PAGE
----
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125
Section
Chapter
Section
1
Objectives
•
Trace the settlement and development of
the Spanish borderlands.
•
Explain the concept of Manifest Destiny.
•
Describe the causes and challenges of
westward migration.
Migrating to the West
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Terms and People
•
Junipero Serra – Franciscan priest who set up
a series of missions along the California coast
•
expansionist – American who favored
territorial growth
•
Manifest Destiny – belief that God wanted the
United States to own all of North America
•
Santa Fe Trail – wagon trail trade route
between Missouri and Santa Fe, New Mexico
Migrating
to the West
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Terms and People
(continued)
•
Mountain Men – American hunters and trappers
who blazed trails into the Rockies in the early 1800s
•
Oregon Trail – trail from Independence, Missouri
to Oregon that was used by pioneers in the
mid-1800s
•
Brigham Young – Mormon leader who brought
his religious group to Utah in 1847
•
Treaty of Fort Laramie – 1851 treaty that
restricted the Plains Indians to territories away
from the overland wagon routes
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What were the causes of westward
migration?
By the 1840s, American migrants were
crossing into Oregon and California seeking
economic opportunity.
Soon, these and other western lands became
part of the United States, helping the nation
grow in both wealth and power.
Migrating
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The Spanish founded New Mexico
in 1598 but the area grew slowly.
•
In 1765, there were 9,600 Hispanics,
located mainly around El Paso, Santa Fe,
and the Rio Grande Valley.
•
Settlers were threatened by nomadic
tribes on horseback, primarily the Apache.
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The Spanish built a mixture of missions,
ranches, and fortified military presidios
to protect against Indian attacks.
Texas was an under-populated
buffer, protecting towns and
mines of Mexico against
nomadic raiders. In 1760,
there were only 1,200 settlers,
mostly around San Antonio.
Development was slow. By
1821 New Mexico still had
only 40,000 settlers.
Migrating
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125
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Spanish Territory 1820
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At first,
California
developed
very slowly.
•
In the 1760s, a few small
settlements served as a buffer
against Russian traders
moving south from Alaska.
•
Father Junipero Serra, a
Franciscan priest, set up a
string of missions to convert
Indians.
•
When Spain left in 1821, more
than 18,000 Christian Indians
lived in the missions.
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American expansionists believed in the idea
of Manifest Destiny. John L. O’Sullivan,
a journalist, coined the phrase in 1845.
Manifest Destiny was the belief that God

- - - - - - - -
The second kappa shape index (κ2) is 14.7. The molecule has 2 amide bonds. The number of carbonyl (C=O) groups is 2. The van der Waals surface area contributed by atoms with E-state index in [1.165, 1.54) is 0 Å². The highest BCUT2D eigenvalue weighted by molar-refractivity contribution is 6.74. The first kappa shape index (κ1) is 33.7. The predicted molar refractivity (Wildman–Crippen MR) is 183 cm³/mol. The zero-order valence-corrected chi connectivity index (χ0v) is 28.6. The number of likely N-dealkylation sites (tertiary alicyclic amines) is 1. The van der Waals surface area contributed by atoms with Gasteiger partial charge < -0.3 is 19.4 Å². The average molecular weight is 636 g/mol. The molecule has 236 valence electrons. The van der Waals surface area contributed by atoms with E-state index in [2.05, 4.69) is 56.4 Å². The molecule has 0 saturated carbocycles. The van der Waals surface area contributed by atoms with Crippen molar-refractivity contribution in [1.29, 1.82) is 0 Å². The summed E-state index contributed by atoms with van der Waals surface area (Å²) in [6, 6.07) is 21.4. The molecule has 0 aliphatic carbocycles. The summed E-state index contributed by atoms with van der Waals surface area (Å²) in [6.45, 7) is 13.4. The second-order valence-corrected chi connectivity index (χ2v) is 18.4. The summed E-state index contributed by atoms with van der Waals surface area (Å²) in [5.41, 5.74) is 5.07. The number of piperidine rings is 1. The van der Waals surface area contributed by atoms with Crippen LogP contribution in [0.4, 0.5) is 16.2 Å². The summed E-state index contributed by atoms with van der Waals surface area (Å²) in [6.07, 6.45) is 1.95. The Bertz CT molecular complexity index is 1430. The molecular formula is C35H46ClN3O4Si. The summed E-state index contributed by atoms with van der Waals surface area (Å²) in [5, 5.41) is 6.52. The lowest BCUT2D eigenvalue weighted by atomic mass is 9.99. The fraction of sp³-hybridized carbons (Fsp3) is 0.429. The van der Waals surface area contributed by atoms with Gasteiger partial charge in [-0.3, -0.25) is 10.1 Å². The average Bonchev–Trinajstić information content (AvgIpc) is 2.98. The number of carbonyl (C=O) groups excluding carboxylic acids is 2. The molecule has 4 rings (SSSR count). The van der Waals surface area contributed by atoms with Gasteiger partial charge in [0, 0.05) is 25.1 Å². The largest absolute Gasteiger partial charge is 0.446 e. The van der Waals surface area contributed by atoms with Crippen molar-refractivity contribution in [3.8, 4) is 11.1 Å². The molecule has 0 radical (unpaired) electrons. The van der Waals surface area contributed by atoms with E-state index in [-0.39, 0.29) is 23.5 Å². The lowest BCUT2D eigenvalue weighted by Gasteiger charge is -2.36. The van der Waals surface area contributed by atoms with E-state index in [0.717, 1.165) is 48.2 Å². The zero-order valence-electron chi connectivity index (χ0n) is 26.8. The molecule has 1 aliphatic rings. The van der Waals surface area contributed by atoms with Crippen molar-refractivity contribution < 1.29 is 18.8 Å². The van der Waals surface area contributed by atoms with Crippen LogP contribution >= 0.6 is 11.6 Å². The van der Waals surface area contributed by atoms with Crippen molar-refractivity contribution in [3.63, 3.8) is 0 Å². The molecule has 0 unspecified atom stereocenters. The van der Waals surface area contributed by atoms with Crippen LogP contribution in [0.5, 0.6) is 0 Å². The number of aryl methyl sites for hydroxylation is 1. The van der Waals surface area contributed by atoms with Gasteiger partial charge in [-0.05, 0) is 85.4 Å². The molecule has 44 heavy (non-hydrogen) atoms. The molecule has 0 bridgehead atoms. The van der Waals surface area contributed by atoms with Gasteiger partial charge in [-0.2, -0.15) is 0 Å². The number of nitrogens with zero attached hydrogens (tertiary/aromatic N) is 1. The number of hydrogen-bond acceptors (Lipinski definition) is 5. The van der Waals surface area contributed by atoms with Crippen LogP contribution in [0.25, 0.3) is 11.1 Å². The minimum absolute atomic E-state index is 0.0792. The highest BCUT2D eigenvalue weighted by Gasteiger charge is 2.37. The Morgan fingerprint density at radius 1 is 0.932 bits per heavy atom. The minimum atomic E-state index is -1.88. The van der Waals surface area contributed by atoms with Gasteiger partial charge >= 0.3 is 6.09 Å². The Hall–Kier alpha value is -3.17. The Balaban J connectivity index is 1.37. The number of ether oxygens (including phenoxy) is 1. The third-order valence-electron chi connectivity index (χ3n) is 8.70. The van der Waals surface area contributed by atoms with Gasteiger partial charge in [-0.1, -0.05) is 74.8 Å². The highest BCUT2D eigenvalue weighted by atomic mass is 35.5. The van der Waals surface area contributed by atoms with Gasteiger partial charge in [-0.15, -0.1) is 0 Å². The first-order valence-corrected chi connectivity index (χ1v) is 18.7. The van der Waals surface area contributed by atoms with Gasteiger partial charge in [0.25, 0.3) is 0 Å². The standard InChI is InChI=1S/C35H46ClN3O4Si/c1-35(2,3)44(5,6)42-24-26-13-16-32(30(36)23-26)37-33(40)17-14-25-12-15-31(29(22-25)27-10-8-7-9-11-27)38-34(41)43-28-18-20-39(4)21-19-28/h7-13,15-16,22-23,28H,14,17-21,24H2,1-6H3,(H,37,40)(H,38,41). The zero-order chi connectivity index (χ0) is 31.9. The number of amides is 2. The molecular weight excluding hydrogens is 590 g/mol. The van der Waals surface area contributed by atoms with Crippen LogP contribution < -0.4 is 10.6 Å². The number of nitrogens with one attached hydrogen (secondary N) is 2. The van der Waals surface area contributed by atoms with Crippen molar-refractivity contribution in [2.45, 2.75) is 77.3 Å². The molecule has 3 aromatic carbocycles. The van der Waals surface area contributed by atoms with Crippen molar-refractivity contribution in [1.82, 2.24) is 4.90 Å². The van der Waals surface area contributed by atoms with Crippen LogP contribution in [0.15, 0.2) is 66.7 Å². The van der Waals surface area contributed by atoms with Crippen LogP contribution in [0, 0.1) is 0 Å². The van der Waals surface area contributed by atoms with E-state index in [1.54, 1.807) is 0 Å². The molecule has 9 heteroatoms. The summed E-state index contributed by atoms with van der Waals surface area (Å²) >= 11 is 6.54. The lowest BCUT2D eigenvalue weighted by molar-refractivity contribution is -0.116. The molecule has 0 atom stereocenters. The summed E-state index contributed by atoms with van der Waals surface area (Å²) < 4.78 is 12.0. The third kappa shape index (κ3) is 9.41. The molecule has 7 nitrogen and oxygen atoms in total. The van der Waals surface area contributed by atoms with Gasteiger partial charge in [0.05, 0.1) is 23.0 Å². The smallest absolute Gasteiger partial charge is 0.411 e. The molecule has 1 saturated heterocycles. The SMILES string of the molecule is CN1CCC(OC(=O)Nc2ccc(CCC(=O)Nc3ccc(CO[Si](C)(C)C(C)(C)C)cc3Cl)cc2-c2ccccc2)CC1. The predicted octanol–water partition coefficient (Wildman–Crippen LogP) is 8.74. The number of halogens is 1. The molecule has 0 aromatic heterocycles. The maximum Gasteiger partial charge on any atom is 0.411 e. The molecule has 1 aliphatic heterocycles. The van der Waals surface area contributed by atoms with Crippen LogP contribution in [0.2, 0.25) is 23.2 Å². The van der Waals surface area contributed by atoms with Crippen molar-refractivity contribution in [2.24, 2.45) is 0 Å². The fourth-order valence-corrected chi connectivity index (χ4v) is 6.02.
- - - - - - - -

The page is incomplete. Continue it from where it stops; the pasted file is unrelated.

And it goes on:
favored U.S. expansion westward to the Pacific.
Expansionists saw Mexican independence
as an opportunity to take New Mexico, Texas,
and California.
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Expansionists did not
care about Mexicans
or Native Americans,
whom they saw as
inferiors to be pushed
out of the way.
Southern
expansionists also
hoped to add new
slave states to
strengthen their
position in Congress.
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The first Americans attracted to the west
were Mountain Men like Jedediah Smith
who blazed trails across the Sierra
Nevada into California.
The Mountain Men
crossed the Rockies
seeking beaver pelts.
They established fur
trading routes later
followed by wagon
trains of settlers.
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During the 1840s,
20,000 Americans
migrated to
California,
Oregon, and Utah
by covered
wagon.
In 1836, Marcus and
Narcissa Whitman
established a trading post
on what became the Oregon
Trail. Many were attracted
to Oregon’s Willamette
Valley.
In 1842, John C. Freemont
led an expedition following
trails blazed by the
Whitmans and the Mountain
Men. His reports attracted
settlers.
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The Oregon,
Mormon, and
Santa Fe Trails
were popular
routes west.
Between
1840 and 1860,
260,000
crossed the
continent.
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Groups of 10–100 wagons and
50–1,000 people left Missouri
in early spring for an uncertain
future.
•
The 2,000-mile trip took several months.
•
They by passed the dry Great Plains and the
deserts of the Great Basin.
•
Emigrants faced exposure, starvation, disease,
poisoned streams and hostile Indians.
•
The Donner Party resorted to cannibalism to
survive blizzards in the Sierra Nevada.
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The Mormons migrated west after an Illinois mob
murdered their spiritual leader Joseph Smith.
•
In 1847, Brigham Young brought them to
Utah where they established New Zion.
•
By 1860, there were 40,000 Mormons living near
Great Salt Lake.
•
Young remained the group’s leader for 30 years,
including eight as territorial governor of Utah.
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The federal government sought to protect
settlers by restricting the Plains Indians.
•
Settlers traveling west generally avoided
the Native Americans.
•
The Plains Indians attempted to cling to
their nomadic way of life, but their
future was limited.
•
In 1851, the Treaty of Fort Laramie
restricted Native Americans from areas
near wagon routes.
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Westward Migration, 1840s
Western
Trail
Number of
Settlers
Destination
When
California Trail
2,700
California
1842–1848
Mormon Trail
4,600
Utah
1847–1848
Oregon Trail
11,500
Oregon
1842–1848
Migrating
to the West
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Begins
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